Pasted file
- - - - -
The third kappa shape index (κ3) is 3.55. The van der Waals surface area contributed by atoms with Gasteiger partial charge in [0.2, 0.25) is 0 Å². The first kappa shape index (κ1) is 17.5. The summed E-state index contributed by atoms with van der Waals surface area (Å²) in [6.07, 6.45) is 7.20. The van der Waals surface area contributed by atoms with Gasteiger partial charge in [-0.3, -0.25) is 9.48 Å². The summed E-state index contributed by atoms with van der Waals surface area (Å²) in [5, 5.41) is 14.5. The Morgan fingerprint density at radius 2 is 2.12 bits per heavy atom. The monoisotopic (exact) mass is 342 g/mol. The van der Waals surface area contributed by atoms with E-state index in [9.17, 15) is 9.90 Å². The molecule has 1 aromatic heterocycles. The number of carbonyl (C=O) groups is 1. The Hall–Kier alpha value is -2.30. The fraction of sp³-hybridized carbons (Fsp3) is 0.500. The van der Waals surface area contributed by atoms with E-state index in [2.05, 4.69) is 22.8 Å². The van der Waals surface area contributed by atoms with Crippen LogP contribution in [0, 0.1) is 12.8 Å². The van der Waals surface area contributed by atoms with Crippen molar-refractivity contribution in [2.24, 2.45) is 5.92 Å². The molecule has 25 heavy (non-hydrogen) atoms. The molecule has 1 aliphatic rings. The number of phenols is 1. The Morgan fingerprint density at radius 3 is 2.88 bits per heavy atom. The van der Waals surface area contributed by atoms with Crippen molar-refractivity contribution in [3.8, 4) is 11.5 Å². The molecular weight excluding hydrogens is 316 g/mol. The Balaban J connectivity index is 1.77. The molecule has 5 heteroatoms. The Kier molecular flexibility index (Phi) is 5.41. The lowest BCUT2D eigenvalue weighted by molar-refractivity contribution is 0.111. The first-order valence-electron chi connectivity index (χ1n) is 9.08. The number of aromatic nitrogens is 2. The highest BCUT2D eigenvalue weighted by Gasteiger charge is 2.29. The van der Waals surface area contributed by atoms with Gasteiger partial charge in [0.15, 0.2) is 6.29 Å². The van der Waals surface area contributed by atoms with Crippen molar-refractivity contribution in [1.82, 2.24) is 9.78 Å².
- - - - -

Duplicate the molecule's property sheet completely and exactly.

The third kappa shape index (κ3) is 3.55. The van der Waals surface area contributed by atoms with Gasteiger partial charge in [0.2, 0.25) is 0 Å². The first kappa shape index (κ1) is 17.5. The summed E-state index contributed by atoms with van der Waals surface area (Å²) in [6.07, 6.45) is 7.20. The van der Waals surface area contributed by atoms with Gasteiger partial charge in [-0.3, -0.25) is 9.48 Å². The summed E-state index contributed by atoms with van der Waals surface area (Å²) in [5, 5.41) is 14.5. The Morgan fingerprint density at radius 2 is 2.12 bits per heavy atom. The monoisotopic (exact) mass is 342 g/mol. The van der Waals surface area contributed by atoms with E-state index in [9.17, 15) is 9.90 Å². The molecule has 1 aromatic heterocycles. The number of carbonyl (C=O) groups is 1. The Hall–Kier alpha value is -2.30. The fraction of sp³-hybridized carbons (Fsp3) is 0.500. The van der Waals surface area contributed by atoms with E-state index in [2.05, 4.69) is 22.8 Å². The van der Waals surface area contributed by atoms with Crippen LogP contribution in [0, 0.1) is 12.8 Å². The van der Waals surface area contributed by atoms with Crippen molar-refractivity contribution in [2.24, 2.45) is 5.92 Å². The molecule has 25 heavy (non-hydrogen) atoms. The molecule has 1 aliphatic rings. The number of phenols is 1. The Morgan fingerprint density at radius 3 is 2.88 bits per heavy atom. The van der Waals surface area contributed by atoms with Crippen molar-refractivity contribution in [3.8, 4) is 11.5 Å². The molecular weight excluding hydrogens is 316 g/mol. The Balaban J connectivity index is 1.77. The molecule has 5 heteroatoms. The Kier molecular flexibility index (Phi) is 5.41. The lowest BCUT2D eigenvalue weighted by molar-refractivity contribution is 0.111. The first-order valence-electron chi connectivity index (χ1n) is 9.08. The number of aromatic nitrogens is 2. The highest BCUT2D eigenvalue weighted by Gasteiger charge is 2.29. The van der Waals surface area contributed by atoms with Gasteiger partial charge in [0.15, 0.2) is 6.29 Å². The van der Waals surface area contributed by atoms with Crippen molar-refractivity contribution in [1.82, 2.24) is 9.78 Å².